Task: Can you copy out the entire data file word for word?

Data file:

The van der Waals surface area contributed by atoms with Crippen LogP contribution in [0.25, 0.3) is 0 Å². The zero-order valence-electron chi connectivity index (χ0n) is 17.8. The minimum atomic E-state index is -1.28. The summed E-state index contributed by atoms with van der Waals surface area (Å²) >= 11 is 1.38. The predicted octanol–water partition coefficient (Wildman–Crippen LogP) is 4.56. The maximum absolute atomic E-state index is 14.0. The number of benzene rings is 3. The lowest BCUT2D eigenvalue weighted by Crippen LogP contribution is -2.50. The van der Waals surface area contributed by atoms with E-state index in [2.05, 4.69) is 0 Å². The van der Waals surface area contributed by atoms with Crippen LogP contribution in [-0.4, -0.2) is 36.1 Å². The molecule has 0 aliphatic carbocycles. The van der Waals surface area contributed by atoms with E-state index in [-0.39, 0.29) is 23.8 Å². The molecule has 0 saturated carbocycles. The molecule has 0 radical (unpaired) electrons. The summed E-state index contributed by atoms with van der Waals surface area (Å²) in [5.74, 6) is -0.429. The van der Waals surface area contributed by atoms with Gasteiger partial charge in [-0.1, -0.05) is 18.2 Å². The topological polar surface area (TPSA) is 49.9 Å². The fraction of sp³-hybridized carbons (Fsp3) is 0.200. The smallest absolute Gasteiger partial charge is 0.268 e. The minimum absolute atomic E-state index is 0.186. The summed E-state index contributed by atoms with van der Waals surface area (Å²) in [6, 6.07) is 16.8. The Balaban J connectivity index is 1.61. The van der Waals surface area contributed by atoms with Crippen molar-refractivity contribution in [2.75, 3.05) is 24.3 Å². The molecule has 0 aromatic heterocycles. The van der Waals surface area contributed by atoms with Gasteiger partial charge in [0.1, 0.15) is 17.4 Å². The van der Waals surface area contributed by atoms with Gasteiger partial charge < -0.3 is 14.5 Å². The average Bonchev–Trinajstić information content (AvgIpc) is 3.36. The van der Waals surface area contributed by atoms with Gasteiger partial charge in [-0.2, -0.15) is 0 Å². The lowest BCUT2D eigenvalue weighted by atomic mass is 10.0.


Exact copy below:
The van der Waals surface area contributed by atoms with Crippen LogP contribution in [0.25, 0.3) is 0 Å². The zero-order valence-electron chi connectivity index (χ0n) is 17.8. The minimum atomic E-state index is -1.28. The summed E-state index contributed by atoms with van der Waals surface area (Å²) >= 11 is 1.38. The predicted octanol–water partition coefficient (Wildman–Crippen LogP) is 4.56. The maximum absolute atomic E-state index is 14.0. The number of benzene rings is 3. The lowest BCUT2D eigenvalue weighted by Crippen LogP contribution is -2.50. The van der Waals surface area contributed by atoms with E-state index in [2.05, 4.69) is 0 Å². The van der Waals surface area contributed by atoms with Crippen LogP contribution in [-0.4, -0.2) is 36.1 Å². The molecule has 0 aliphatic carbocycles. The van der Waals surface area contributed by atoms with E-state index in [-0.39, 0.29) is 23.8 Å². The molecule has 0 saturated carbocycles. The molecule has 0 radical (unpaired) electrons. The summed E-state index contributed by atoms with van der Waals surface area (Å²) in [5.74, 6) is -0.429. The van der Waals surface area contributed by atoms with Gasteiger partial charge in [-0.1, -0.05) is 18.2 Å². The topological polar surface area (TPSA) is 49.9 Å². The fraction of sp³-hybridized carbons (Fsp3) is 0.200. The smallest absolute Gasteiger partial charge is 0.268 e. The minimum absolute atomic E-state index is 0.186. The summed E-state index contributed by atoms with van der Waals surface area (Å²) in [6, 6.07) is 16.8. The Balaban J connectivity index is 1.61. The van der Waals surface area contributed by atoms with Crippen molar-refractivity contribution in [2.75, 3.05) is 24.3 Å². The molecule has 0 aromatic heterocycles. The van der Waals surface area contributed by atoms with Gasteiger partial charge in [0.1, 0.15) is 17.4 Å². The van der Waals surface area contributed by atoms with Gasteiger partial charge < -0.3 is 14.5 Å². The average Bonchev–Trinajstić information content (AvgIpc) is 3.36. The van der Waals surface area contributed by atoms with Gasteiger partial charge in [-0.2, -0.15) is 0 Å². The lowest BCUT2D eigenvalue weighted by atomic mass is 10.0.